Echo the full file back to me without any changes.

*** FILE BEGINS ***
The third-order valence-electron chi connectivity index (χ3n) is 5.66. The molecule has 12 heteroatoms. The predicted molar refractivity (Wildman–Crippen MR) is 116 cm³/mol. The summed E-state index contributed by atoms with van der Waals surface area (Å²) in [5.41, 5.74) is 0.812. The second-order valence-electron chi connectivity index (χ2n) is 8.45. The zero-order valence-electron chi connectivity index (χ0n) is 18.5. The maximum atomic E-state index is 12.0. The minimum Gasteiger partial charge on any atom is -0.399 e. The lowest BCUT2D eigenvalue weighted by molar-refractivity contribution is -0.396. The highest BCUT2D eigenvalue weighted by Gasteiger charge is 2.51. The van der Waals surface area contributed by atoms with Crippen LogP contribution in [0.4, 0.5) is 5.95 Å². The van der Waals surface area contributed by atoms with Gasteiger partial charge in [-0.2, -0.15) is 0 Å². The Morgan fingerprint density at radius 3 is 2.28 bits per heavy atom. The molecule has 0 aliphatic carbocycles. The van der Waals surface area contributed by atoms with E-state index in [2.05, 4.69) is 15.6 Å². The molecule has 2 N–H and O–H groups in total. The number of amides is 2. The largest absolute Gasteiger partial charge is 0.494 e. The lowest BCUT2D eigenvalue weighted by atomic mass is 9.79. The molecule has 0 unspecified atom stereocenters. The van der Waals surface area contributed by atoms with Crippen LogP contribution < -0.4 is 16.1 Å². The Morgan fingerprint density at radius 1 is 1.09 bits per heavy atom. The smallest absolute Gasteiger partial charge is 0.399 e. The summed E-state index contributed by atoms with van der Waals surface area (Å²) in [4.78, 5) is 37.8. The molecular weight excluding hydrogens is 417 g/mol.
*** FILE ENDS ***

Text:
The third-order valence-electron chi connectivity index (χ3n) is 5.66. The molecule has 12 heteroatoms. The predicted molar refractivity (Wildman–Crippen MR) is 116 cm³/mol. The summed E-state index contributed by atoms with van der Waals surface area (Å²) in [5.41, 5.74) is 0.812. The second-order valence-electron chi connectivity index (χ2n) is 8.45. The zero-order valence-electron chi connectivity index (χ0n) is 18.5. The maximum atomic E-state index is 12.0. The minimum Gasteiger partial charge on any atom is -0.399 e. The lowest BCUT2D eigenvalue weighted by molar-refractivity contribution is -0.396. The highest BCUT2D eigenvalue weighted by Gasteiger charge is 2.51. The van der Waals surface area contributed by atoms with Crippen LogP contribution in [0.4, 0.5) is 5.95 Å². The van der Waals surface area contributed by atoms with Gasteiger partial charge in [-0.2, -0.15) is 0 Å². The Morgan fingerprint density at radius 3 is 2.28 bits per heavy atom. The molecule has 0 aliphatic carbocycles. The van der Waals surface area contributed by atoms with E-state index in [2.05, 4.69) is 15.6 Å². The molecule has 2 N–H and O–H groups in total. The number of amides is 2. The largest absolute Gasteiger partial charge is 0.494 e. The lowest BCUT2D eigenvalue weighted by atomic mass is 9.79. The molecule has 0 unspecified atom stereocenters. The van der Waals surface area contributed by atoms with Crippen LogP contribution < -0.4 is 16.1 Å². The Morgan fingerprint density at radius 1 is 1.09 bits per heavy atom. The smallest absolute Gasteiger partial charge is 0.399 e. The summed E-state index contributed by atoms with van der Waals surface area (Å²) in [4.78, 5) is 37.8. The molecular weight excluding hydrogens is 417 g/mol.